If you’ve been involved in the sneaker game these last few years, you’ve heard the term before. An “influencer”. Someone who influences a sneakerhead’s taste and buying preferences.
The sneaker “influencer” has been around in some way, shape, or form ever since Chuck Taylor was pushing Converse shoes back in 1917, but it seems to have gained even more steam recently. With people from all walks of life ranging from the gawd Kanye West all the way to YouTubers like Mr. Foamer Simpson being considered “influencers”, the word seems to have grown a new meaning over the last decade or so.
So we’re going to discuss it. We’re going to talk about what makes someone a sneaker influencer, and if the term is overused. Here’s what I think.
Dictionary.com’s definition of an influencer is as follows:
By this logic, someone like Kanye West is an influencer. People model their sneaker choices (hell, sometimes their whole wardrobe) after him, and his word is revered in the sneaker community. People who’ve never rocked Adidas in their life were thirsting after everything from Y-3 Qasas to the Yeezy 750 Boost after they were given Kanye’s stamp of approval. If that’s not an influencer, I don’t know what is.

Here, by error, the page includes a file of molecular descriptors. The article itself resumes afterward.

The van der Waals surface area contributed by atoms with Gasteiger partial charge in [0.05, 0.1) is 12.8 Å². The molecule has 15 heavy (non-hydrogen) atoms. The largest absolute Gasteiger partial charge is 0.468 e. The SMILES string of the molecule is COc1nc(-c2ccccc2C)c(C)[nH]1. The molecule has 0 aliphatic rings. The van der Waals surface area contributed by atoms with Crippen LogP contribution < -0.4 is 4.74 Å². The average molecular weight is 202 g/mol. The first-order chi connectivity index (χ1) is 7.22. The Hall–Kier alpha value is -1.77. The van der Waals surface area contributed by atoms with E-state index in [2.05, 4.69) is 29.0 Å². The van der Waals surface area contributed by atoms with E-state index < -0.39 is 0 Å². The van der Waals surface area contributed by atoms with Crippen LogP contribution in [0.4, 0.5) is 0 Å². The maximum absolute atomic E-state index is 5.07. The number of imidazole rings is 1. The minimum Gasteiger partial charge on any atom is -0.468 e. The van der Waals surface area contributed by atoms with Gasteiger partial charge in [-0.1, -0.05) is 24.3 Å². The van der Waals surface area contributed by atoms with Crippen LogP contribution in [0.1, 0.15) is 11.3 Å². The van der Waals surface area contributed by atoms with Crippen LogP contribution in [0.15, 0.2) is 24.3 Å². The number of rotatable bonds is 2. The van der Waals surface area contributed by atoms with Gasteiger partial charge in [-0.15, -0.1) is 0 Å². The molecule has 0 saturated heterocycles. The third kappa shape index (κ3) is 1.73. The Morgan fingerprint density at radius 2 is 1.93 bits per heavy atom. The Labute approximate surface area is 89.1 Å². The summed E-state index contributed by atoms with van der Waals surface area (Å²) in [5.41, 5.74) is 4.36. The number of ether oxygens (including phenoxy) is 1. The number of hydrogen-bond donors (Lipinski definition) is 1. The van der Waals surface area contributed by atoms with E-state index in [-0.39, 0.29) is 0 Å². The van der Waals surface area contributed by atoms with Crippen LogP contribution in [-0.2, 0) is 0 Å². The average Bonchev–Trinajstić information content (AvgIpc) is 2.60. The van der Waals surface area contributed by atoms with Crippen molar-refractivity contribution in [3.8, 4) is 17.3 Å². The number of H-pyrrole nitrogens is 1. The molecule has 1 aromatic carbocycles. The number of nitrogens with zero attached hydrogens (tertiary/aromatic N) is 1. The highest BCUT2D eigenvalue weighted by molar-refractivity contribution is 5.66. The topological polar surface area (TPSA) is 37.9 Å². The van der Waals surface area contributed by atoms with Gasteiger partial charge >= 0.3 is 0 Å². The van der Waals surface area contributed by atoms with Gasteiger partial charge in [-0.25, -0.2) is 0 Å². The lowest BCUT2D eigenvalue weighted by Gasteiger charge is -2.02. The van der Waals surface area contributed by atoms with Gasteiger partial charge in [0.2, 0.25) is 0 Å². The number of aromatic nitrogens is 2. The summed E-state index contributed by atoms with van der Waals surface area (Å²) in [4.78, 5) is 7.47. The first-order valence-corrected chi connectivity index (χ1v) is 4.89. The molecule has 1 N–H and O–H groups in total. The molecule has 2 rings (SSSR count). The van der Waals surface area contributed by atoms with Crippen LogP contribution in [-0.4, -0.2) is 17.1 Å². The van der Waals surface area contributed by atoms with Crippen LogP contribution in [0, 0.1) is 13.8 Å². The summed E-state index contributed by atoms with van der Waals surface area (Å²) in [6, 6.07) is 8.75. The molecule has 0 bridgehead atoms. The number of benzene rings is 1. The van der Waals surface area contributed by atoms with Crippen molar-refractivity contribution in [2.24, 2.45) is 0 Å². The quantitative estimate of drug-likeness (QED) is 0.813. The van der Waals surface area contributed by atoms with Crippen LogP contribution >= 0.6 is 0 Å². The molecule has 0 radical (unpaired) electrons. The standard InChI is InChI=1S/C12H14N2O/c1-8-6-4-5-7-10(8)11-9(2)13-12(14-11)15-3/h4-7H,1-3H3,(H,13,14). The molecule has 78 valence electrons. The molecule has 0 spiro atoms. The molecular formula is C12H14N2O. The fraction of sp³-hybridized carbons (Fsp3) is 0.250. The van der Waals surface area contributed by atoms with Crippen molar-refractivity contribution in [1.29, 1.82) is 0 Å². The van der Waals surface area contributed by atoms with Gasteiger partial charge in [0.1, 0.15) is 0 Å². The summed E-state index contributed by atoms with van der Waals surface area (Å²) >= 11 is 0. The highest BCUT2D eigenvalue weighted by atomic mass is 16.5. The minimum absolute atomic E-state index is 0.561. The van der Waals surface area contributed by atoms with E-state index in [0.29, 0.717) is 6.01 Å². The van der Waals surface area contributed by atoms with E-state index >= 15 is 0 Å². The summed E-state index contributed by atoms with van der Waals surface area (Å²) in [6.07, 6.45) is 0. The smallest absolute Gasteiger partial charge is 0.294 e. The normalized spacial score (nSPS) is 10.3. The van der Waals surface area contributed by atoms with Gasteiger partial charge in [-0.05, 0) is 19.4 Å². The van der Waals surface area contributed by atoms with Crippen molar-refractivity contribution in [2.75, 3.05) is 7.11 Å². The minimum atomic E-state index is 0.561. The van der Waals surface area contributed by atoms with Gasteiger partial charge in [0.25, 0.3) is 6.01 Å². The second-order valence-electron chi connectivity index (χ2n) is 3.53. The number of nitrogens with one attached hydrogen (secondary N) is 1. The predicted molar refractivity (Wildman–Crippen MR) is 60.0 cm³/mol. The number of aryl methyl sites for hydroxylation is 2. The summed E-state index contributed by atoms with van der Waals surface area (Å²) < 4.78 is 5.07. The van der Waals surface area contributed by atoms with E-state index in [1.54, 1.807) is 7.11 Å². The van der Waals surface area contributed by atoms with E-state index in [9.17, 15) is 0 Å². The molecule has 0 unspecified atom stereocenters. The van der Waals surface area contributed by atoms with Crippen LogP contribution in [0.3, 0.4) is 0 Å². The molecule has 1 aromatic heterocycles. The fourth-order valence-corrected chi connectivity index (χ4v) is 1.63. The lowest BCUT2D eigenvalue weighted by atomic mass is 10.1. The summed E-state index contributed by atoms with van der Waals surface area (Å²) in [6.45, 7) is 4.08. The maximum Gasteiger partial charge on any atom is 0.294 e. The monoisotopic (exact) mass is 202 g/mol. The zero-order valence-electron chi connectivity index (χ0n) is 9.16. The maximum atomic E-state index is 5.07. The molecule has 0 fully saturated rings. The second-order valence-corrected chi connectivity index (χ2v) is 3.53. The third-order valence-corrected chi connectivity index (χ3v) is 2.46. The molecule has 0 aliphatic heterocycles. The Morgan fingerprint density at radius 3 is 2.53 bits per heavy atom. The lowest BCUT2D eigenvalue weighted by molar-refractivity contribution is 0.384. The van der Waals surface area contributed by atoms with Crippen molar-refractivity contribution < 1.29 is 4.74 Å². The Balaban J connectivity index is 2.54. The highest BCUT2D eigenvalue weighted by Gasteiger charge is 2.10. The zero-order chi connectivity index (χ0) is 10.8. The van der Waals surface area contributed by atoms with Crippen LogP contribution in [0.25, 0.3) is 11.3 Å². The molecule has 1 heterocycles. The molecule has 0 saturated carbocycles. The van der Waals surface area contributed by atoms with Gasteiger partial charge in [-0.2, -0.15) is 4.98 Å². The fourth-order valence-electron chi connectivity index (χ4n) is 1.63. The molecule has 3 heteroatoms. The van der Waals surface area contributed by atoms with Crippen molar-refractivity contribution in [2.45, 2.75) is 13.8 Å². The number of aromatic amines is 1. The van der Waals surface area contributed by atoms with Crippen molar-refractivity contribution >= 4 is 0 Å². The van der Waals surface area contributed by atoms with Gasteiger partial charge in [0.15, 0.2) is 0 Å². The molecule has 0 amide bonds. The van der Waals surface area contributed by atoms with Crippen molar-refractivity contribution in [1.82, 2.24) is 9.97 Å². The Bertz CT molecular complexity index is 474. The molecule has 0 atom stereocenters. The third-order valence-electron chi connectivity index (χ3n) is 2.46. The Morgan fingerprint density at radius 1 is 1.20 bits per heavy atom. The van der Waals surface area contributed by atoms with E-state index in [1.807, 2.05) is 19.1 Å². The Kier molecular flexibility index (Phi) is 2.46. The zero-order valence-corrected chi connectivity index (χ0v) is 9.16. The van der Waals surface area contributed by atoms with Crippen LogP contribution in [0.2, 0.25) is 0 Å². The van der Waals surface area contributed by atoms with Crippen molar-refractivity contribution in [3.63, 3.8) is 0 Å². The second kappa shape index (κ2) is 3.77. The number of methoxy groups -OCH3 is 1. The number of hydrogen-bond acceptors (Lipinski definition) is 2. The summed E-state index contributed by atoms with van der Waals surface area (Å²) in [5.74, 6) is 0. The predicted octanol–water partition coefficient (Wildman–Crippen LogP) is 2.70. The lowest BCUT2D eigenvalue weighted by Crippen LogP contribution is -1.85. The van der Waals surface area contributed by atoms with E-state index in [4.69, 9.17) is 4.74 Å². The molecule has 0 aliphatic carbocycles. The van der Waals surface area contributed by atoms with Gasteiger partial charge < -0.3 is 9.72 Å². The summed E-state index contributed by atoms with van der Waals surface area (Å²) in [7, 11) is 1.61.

However, by this logic, various sneaker YouTubers and sneaker Instagram personalities should not be labeled influencers. Sure, maybe they showed you a dope pair of kicks and you liked it. Sure, maybe you were on the fence about grabbing a certain shoe and when you saw a review of it, you made up your mind and copped.
However, this is not the same. I don’t think people are buying shoes simply because these people tell them they’re fresh or fit well. Although you might value what they have to say, they don’t influence your buying habits.
So let’s put down the term “influencer”, and only use it where it really applies. And always remember, buy what you like. Don’t be swayed too much by other’s opinions.
DISCLAIMER: There is no disrespect intended to any smaller sneaker personalities. This is simply a discussion on the word “influencer” and how it should be used in the sneaker culture.